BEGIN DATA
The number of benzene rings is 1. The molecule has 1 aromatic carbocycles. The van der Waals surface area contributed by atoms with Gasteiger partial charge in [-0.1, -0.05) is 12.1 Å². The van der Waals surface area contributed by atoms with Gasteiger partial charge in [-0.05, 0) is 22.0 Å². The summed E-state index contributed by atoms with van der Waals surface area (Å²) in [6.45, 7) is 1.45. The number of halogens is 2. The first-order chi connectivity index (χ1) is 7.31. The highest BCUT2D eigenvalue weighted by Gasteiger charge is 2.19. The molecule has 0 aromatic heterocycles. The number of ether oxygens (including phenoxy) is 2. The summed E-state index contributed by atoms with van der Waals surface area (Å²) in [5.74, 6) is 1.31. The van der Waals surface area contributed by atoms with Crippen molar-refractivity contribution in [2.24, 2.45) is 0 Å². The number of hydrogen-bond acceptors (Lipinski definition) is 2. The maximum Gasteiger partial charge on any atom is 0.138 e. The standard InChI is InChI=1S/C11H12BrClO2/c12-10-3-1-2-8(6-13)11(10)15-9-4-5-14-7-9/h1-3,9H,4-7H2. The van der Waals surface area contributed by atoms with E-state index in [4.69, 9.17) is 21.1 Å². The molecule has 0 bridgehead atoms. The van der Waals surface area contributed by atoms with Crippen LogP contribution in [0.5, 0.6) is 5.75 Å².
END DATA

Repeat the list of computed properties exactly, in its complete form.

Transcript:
The number of benzene rings is 1. The molecule has 1 aromatic carbocycles. The van der Waals surface area contributed by atoms with Gasteiger partial charge in [-0.1, -0.05) is 12.1 Å². The van der Waals surface area contributed by atoms with Gasteiger partial charge in [-0.05, 0) is 22.0 Å². The summed E-state index contributed by atoms with van der Waals surface area (Å²) in [6.45, 7) is 1.45. The number of halogens is 2. The first-order chi connectivity index (χ1) is 7.31. The highest BCUT2D eigenvalue weighted by Gasteiger charge is 2.19. The molecule has 0 aromatic heterocycles. The number of ether oxygens (including phenoxy) is 2. The summed E-state index contributed by atoms with van der Waals surface area (Å²) in [5.74, 6) is 1.31. The van der Waals surface area contributed by atoms with Crippen molar-refractivity contribution in [2.24, 2.45) is 0 Å². The number of hydrogen-bond acceptors (Lipinski definition) is 2. The maximum Gasteiger partial charge on any atom is 0.138 e. The standard InChI is InChI=1S/C11H12BrClO2/c12-10-3-1-2-8(6-13)11(10)15-9-4-5-14-7-9/h1-3,9H,4-7H2. The van der Waals surface area contributed by atoms with E-state index in [4.69, 9.17) is 21.1 Å². The molecule has 0 bridgehead atoms. The van der Waals surface area contributed by atoms with Crippen LogP contribution in [0.5, 0.6) is 5.75 Å².